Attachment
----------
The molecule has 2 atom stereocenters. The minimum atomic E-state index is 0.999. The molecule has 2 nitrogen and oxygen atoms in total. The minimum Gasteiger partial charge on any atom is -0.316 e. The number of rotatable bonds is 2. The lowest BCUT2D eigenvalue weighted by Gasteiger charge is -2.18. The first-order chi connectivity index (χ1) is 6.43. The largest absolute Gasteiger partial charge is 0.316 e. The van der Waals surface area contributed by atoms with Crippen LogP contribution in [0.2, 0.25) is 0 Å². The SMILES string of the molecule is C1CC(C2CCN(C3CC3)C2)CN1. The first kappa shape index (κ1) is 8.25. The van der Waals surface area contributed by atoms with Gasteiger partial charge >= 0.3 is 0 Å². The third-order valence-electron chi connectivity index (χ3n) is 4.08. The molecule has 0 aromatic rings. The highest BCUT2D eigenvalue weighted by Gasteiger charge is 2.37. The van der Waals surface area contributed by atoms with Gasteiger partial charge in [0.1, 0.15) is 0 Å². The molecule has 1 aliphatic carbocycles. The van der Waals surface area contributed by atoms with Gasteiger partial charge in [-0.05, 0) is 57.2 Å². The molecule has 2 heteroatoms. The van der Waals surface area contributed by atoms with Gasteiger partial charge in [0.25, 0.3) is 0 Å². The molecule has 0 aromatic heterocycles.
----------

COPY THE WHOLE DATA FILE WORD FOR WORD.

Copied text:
The molecule has 2 atom stereocenters. The minimum atomic E-state index is 0.999. The molecule has 2 nitrogen and oxygen atoms in total. The minimum Gasteiger partial charge on any atom is -0.316 e. The number of rotatable bonds is 2. The lowest BCUT2D eigenvalue weighted by Gasteiger charge is -2.18. The first-order chi connectivity index (χ1) is 6.43. The largest absolute Gasteiger partial charge is 0.316 e. The van der Waals surface area contributed by atoms with Crippen LogP contribution in [0.2, 0.25) is 0 Å². The SMILES string of the molecule is C1CC(C2CCN(C3CC3)C2)CN1. The first kappa shape index (κ1) is 8.25. The van der Waals surface area contributed by atoms with Gasteiger partial charge >= 0.3 is 0 Å². The third-order valence-electron chi connectivity index (χ3n) is 4.08. The molecule has 0 aromatic rings. The highest BCUT2D eigenvalue weighted by Gasteiger charge is 2.37. The van der Waals surface area contributed by atoms with Gasteiger partial charge in [0.1, 0.15) is 0 Å². The molecule has 1 aliphatic carbocycles. The van der Waals surface area contributed by atoms with Gasteiger partial charge in [-0.05, 0) is 57.2 Å². The molecule has 2 heteroatoms. The van der Waals surface area contributed by atoms with Gasteiger partial charge in [0.25, 0.3) is 0 Å². The molecule has 0 aromatic heterocycles.